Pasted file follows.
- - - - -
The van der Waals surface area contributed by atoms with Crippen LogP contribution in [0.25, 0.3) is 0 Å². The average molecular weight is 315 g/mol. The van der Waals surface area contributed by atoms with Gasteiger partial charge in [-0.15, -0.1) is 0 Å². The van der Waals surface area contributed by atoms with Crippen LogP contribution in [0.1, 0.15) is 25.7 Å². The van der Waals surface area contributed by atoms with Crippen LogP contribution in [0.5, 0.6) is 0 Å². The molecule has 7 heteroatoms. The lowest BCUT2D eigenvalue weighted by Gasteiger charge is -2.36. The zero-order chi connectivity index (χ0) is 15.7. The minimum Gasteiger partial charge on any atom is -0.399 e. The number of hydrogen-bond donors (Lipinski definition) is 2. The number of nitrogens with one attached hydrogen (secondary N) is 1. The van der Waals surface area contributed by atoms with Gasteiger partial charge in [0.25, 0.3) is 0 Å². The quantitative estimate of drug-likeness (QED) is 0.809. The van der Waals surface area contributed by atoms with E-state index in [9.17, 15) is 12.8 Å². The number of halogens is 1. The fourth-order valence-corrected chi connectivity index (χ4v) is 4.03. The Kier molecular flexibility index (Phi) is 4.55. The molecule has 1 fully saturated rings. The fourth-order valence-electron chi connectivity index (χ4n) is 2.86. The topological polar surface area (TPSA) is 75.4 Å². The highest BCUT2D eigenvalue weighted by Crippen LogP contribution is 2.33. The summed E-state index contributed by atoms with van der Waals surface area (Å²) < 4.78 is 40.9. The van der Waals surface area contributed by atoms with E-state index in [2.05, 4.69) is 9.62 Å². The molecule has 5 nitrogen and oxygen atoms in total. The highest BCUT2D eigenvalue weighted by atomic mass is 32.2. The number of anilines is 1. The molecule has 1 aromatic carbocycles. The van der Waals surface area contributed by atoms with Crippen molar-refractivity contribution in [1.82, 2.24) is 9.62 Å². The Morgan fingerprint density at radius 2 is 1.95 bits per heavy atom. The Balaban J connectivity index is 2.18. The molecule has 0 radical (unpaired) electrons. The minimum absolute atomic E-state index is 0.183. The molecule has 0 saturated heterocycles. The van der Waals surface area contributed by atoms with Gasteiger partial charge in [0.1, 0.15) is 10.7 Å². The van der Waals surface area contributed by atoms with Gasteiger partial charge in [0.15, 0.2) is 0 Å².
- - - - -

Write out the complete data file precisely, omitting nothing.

The van der Waals surface area contributed by atoms with Crippen LogP contribution in [0.25, 0.3) is 0 Å². The average molecular weight is 315 g/mol. The van der Waals surface area contributed by atoms with Gasteiger partial charge in [-0.15, -0.1) is 0 Å². The van der Waals surface area contributed by atoms with Crippen LogP contribution in [0.1, 0.15) is 25.7 Å². The van der Waals surface area contributed by atoms with Crippen LogP contribution in [0.5, 0.6) is 0 Å². The molecule has 7 heteroatoms. The lowest BCUT2D eigenvalue weighted by Gasteiger charge is -2.36. The zero-order chi connectivity index (χ0) is 15.7. The minimum Gasteiger partial charge on any atom is -0.399 e. The number of hydrogen-bond donors (Lipinski definition) is 2. The number of nitrogens with one attached hydrogen (secondary N) is 1. The van der Waals surface area contributed by atoms with Gasteiger partial charge in [0.25, 0.3) is 0 Å². The quantitative estimate of drug-likeness (QED) is 0.809. The van der Waals surface area contributed by atoms with E-state index in [9.17, 15) is 12.8 Å². The number of halogens is 1. The fourth-order valence-corrected chi connectivity index (χ4v) is 4.03. The Kier molecular flexibility index (Phi) is 4.55. The molecule has 1 fully saturated rings. The fourth-order valence-electron chi connectivity index (χ4n) is 2.86. The topological polar surface area (TPSA) is 75.4 Å². The highest BCUT2D eigenvalue weighted by Crippen LogP contribution is 2.33. The summed E-state index contributed by atoms with van der Waals surface area (Å²) < 4.78 is 40.9. The van der Waals surface area contributed by atoms with E-state index in [2.05, 4.69) is 9.62 Å². The molecule has 5 nitrogen and oxygen atoms in total. The highest BCUT2D eigenvalue weighted by atomic mass is 32.2. The number of anilines is 1. The molecule has 1 aromatic carbocycles. The van der Waals surface area contributed by atoms with Crippen molar-refractivity contribution in [1.82, 2.24) is 9.62 Å². The Morgan fingerprint density at radius 2 is 1.95 bits per heavy atom. The Balaban J connectivity index is 2.18. The molecule has 0 radical (unpaired) electrons. The minimum absolute atomic E-state index is 0.183. The molecule has 0 saturated heterocycles. The van der Waals surface area contributed by atoms with Gasteiger partial charge in [0.1, 0.15) is 10.7 Å². The van der Waals surface area contributed by atoms with Gasteiger partial charge in [0.15, 0.2) is 0 Å².